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15 Academic Words and Phrases to Use in Your Essay

Academic Words and Phrases

Writing an essay is not a child’s play. Students must ensure that they use the right words and phrases in their essays to score well. Certain words and phrases are considered academic and using them while writing an essay will help you achieve high. Below is a list of 15 academic words and phrases you can use in your Essay.

Providing a General Explanation

The word “general” describes something that is not specific or detailed but applies to many different things or people. For example, I am studying general psychology right now. (I am not studying any particular branch of psychology.)

Firstly, Secondly, Thirdly

Firstly, secondly, and thirdly is a widespread way of structuring an argument. It is also called a “list” structure. When you write in this structure, it is essential that the list items are short and can be easily recalled. This type of structure works well in both formal and informal texts. For example:

Firstly, I would like to state that this topic is fascinating. Secondly, I would like to say that this topic is crucial for our lives. Thirdly, I would like to say that this topic should be discussed widely by everyone so that we can have a better understanding of our world.

Therefore/As a Consequence

To show that something has been mentioned before and then continues with another idea. Example: Therefore, it is crucial to understand that ‘consequence’ can be used in many different ways.

For example:

“Therefore, I believe that he should be punished.”

“As a consequence, we need to do more research.”

Therefore/As a consequence is also used when one thing leads to another something happening. This way of using the word helps the writer explain his point more quickly, making his writing more concise.

In Contrast

In contrast to the above, we have “in contrast.” This word is used when you want to compare two or more things. For example, if you say that a person is tall and thin, we use the word “in contrast.”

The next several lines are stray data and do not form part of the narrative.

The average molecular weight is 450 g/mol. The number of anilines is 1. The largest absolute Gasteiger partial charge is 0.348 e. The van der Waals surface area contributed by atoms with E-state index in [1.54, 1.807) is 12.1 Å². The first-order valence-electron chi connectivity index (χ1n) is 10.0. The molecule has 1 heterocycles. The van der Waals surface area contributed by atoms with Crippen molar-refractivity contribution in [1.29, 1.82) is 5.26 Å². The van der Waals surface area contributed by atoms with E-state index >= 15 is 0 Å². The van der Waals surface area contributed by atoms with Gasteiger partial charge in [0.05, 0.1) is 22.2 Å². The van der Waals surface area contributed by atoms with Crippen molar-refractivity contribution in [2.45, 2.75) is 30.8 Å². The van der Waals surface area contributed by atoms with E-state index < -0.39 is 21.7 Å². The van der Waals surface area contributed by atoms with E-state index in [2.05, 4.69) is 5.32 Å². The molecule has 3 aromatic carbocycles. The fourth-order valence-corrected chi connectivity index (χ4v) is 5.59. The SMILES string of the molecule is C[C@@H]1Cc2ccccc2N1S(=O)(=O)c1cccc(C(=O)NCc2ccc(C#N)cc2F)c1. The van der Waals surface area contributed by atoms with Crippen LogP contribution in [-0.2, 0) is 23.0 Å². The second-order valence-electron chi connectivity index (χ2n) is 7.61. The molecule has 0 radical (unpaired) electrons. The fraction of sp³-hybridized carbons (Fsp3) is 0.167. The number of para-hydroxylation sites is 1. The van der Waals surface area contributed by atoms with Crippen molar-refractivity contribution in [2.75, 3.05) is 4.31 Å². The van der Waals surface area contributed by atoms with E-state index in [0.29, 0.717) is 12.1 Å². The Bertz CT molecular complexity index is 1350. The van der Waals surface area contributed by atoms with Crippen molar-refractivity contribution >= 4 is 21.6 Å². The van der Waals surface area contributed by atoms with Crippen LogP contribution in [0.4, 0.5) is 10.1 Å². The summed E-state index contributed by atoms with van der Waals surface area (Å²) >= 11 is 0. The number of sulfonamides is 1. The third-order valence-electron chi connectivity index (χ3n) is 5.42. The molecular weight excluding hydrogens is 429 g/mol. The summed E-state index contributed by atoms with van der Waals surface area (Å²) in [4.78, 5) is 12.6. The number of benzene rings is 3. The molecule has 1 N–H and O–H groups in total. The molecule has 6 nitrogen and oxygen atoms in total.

In Other Words

In other words, it is a phrase that means “to rephrase something that you have just said using different words.” This is a helpful phrase when you want to repeat something that someone has said but with different wording.

  • In other words

In other words, it is a phrase that means “to put it differently.” It can be used as an adjective or adverb, sometimes in the same sentence. For example: “I’m tired today.” In other words, I’m tired today.”

  • In other words

In other words, it is used to explain something more clearly using another word or phrase. For example: “I’m going out with my friends tonight.” In other words, I’m going out with my friends tonight.”

  • In other words

In other words, it can mean “in conclusion” or “to summarize.” For example: “We need to go out for dinner tonight.”

In Order To

In order to be a phrase that is used as a preposition, an adverb, or an adjective. It means ‘so that’ or ‘in order to.’ It is used when someone requests something from someone else, or it can be used when someone explains why they did something or how they did something. For example: In order to complete my homework on time, I will study for three hours every night after dinner (the direct object). In order to be successful in life, you must work hard (the subject).

In Particular/For Instance

When you want to emphasize a specific thing or person. Example: I have a very tall brother. He is 6’8 inches tall. In particular/For instance: I have a very tall brother; for example, he is six feet eight inches tall.

These words can be used at the beginning of an essay to introduce a topic or idea that will be discussed later in the Essay. For example: In this Essay, we will discuss the importance of education in our lives and how it can benefit us financially and personally.

On the Other Hand

On the other hand, it is used as a phrase that expresses both sides of an argument or topic being discussed. It can be used to express positive and negative points about something and then change tone mid-sentence by adding another thought or idea: On the one hand, I like cake. On the other hand, I don’t want any more cake today.

It Can Be Argued

It can be argued that the world is facing many problems today. Some of these have been identified and explored in several books, such as novels, plays, poems, and movies. Others may not be as well known.

It can be argued that there does not need to be a direct translation between English and Spanish when using these words in their correct context as long as both parties understand what each other is trying to say.

Furthermore

It is used when the writer wants to emphasize a point. It is also used when we are referring to something else that is linked to what we are talking about. Furthermore, you can use this word as an adverb or adjective.